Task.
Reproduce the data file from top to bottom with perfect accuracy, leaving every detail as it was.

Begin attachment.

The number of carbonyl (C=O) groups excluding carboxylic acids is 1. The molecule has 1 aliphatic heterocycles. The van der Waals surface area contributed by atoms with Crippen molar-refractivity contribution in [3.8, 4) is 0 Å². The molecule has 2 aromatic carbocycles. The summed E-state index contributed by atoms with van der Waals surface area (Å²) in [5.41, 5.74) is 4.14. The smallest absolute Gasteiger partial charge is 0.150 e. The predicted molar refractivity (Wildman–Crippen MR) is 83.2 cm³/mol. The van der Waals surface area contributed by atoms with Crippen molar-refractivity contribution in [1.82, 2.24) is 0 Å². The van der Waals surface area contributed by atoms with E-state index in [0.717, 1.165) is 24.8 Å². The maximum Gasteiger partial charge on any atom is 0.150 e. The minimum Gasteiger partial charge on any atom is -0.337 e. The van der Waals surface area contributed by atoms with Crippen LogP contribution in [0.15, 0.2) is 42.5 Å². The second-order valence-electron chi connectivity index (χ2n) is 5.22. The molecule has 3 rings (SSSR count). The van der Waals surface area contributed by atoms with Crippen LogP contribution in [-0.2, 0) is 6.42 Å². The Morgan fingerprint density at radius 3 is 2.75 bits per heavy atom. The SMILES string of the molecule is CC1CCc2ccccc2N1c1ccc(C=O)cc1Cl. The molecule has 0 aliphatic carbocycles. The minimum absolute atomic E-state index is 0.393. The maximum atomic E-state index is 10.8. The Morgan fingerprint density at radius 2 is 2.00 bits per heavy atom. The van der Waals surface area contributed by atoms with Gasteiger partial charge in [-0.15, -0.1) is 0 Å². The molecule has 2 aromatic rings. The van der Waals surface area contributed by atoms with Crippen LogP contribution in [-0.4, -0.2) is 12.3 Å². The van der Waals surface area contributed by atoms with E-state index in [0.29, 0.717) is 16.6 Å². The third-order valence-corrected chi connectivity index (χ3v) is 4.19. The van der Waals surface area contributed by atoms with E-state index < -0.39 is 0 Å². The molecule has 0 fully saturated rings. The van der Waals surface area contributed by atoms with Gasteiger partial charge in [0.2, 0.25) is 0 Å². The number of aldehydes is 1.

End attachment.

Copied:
The number of carbonyl (C=O) groups excluding carboxylic acids is 1. The molecule has 1 aliphatic heterocycles. The van der Waals surface area contributed by atoms with Crippen molar-refractivity contribution in [3.8, 4) is 0 Å². The molecule has 2 aromatic carbocycles. The summed E-state index contributed by atoms with van der Waals surface area (Å²) in [5.41, 5.74) is 4.14. The smallest absolute Gasteiger partial charge is 0.150 e. The predicted molar refractivity (Wildman–Crippen MR) is 83.2 cm³/mol. The van der Waals surface area contributed by atoms with Crippen molar-refractivity contribution in [1.82, 2.24) is 0 Å². The van der Waals surface area contributed by atoms with E-state index in [0.717, 1.165) is 24.8 Å². The maximum Gasteiger partial charge on any atom is 0.150 e. The minimum Gasteiger partial charge on any atom is -0.337 e. The van der Waals surface area contributed by atoms with Crippen LogP contribution in [0.15, 0.2) is 42.5 Å². The second-order valence-electron chi connectivity index (χ2n) is 5.22. The molecule has 3 rings (SSSR count). The van der Waals surface area contributed by atoms with Crippen LogP contribution in [-0.2, 0) is 6.42 Å². The Morgan fingerprint density at radius 3 is 2.75 bits per heavy atom. The SMILES string of the molecule is CC1CCc2ccccc2N1c1ccc(C=O)cc1Cl. The molecule has 0 aliphatic carbocycles. The minimum absolute atomic E-state index is 0.393. The maximum atomic E-state index is 10.8. The Morgan fingerprint density at radius 2 is 2.00 bits per heavy atom. The van der Waals surface area contributed by atoms with Gasteiger partial charge in [-0.15, -0.1) is 0 Å². The molecule has 2 aromatic rings. The van der Waals surface area contributed by atoms with Crippen LogP contribution in [-0.4, -0.2) is 12.3 Å². The van der Waals surface area contributed by atoms with E-state index in [0.29, 0.717) is 16.6 Å². The third-order valence-corrected chi connectivity index (χ3v) is 4.19. The van der Waals surface area contributed by atoms with E-state index < -0.39 is 0 Å². The molecule has 0 fully saturated rings. The van der Waals surface area contributed by atoms with Gasteiger partial charge in [0.2, 0.25) is 0 Å². The number of aldehydes is 1.